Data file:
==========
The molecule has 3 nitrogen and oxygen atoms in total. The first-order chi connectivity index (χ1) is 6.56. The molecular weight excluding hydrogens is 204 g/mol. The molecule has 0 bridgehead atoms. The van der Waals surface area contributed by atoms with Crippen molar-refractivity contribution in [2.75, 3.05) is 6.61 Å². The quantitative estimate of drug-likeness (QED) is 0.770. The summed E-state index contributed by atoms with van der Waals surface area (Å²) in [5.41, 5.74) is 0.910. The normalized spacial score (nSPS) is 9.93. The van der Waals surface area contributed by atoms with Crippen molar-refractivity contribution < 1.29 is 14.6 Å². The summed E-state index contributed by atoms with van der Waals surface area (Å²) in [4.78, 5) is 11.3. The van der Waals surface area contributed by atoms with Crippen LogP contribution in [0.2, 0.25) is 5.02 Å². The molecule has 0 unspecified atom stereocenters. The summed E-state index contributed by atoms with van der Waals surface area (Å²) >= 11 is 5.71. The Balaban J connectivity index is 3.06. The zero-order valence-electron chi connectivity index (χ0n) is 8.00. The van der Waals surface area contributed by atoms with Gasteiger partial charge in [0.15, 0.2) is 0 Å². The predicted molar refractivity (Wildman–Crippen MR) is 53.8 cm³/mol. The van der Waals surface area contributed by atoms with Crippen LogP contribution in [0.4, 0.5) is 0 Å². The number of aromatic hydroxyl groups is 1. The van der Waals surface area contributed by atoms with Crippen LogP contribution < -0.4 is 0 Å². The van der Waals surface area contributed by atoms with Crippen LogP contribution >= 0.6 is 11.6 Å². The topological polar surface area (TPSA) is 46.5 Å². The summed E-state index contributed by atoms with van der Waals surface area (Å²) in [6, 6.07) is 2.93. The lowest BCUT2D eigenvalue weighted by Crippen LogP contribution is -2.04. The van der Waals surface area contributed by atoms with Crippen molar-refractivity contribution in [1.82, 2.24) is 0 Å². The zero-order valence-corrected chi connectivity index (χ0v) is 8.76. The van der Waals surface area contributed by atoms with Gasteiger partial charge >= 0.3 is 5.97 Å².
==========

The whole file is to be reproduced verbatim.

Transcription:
The molecule has 3 nitrogen and oxygen atoms in total. The first-order chi connectivity index (χ1) is 6.56. The molecular weight excluding hydrogens is 204 g/mol. The molecule has 0 bridgehead atoms. The van der Waals surface area contributed by atoms with Crippen molar-refractivity contribution in [2.75, 3.05) is 6.61 Å². The quantitative estimate of drug-likeness (QED) is 0.770. The summed E-state index contributed by atoms with van der Waals surface area (Å²) in [5.41, 5.74) is 0.910. The normalized spacial score (nSPS) is 9.93. The van der Waals surface area contributed by atoms with Crippen molar-refractivity contribution < 1.29 is 14.6 Å². The summed E-state index contributed by atoms with van der Waals surface area (Å²) in [4.78, 5) is 11.3. The van der Waals surface area contributed by atoms with Crippen LogP contribution in [0.2, 0.25) is 5.02 Å². The molecule has 0 unspecified atom stereocenters. The summed E-state index contributed by atoms with van der Waals surface area (Å²) >= 11 is 5.71. The Balaban J connectivity index is 3.06. The zero-order valence-electron chi connectivity index (χ0n) is 8.00. The van der Waals surface area contributed by atoms with Gasteiger partial charge in [0.15, 0.2) is 0 Å². The predicted molar refractivity (Wildman–Crippen MR) is 53.8 cm³/mol. The van der Waals surface area contributed by atoms with Crippen LogP contribution in [0.4, 0.5) is 0 Å². The number of aromatic hydroxyl groups is 1. The van der Waals surface area contributed by atoms with Crippen LogP contribution < -0.4 is 0 Å². The van der Waals surface area contributed by atoms with Crippen LogP contribution >= 0.6 is 11.6 Å². The topological polar surface area (TPSA) is 46.5 Å². The summed E-state index contributed by atoms with van der Waals surface area (Å²) in [6, 6.07) is 2.93. The lowest BCUT2D eigenvalue weighted by Crippen LogP contribution is -2.04. The van der Waals surface area contributed by atoms with Crippen molar-refractivity contribution in [1.82, 2.24) is 0 Å². The zero-order valence-corrected chi connectivity index (χ0v) is 8.76. The van der Waals surface area contributed by atoms with Gasteiger partial charge >= 0.3 is 5.97 Å².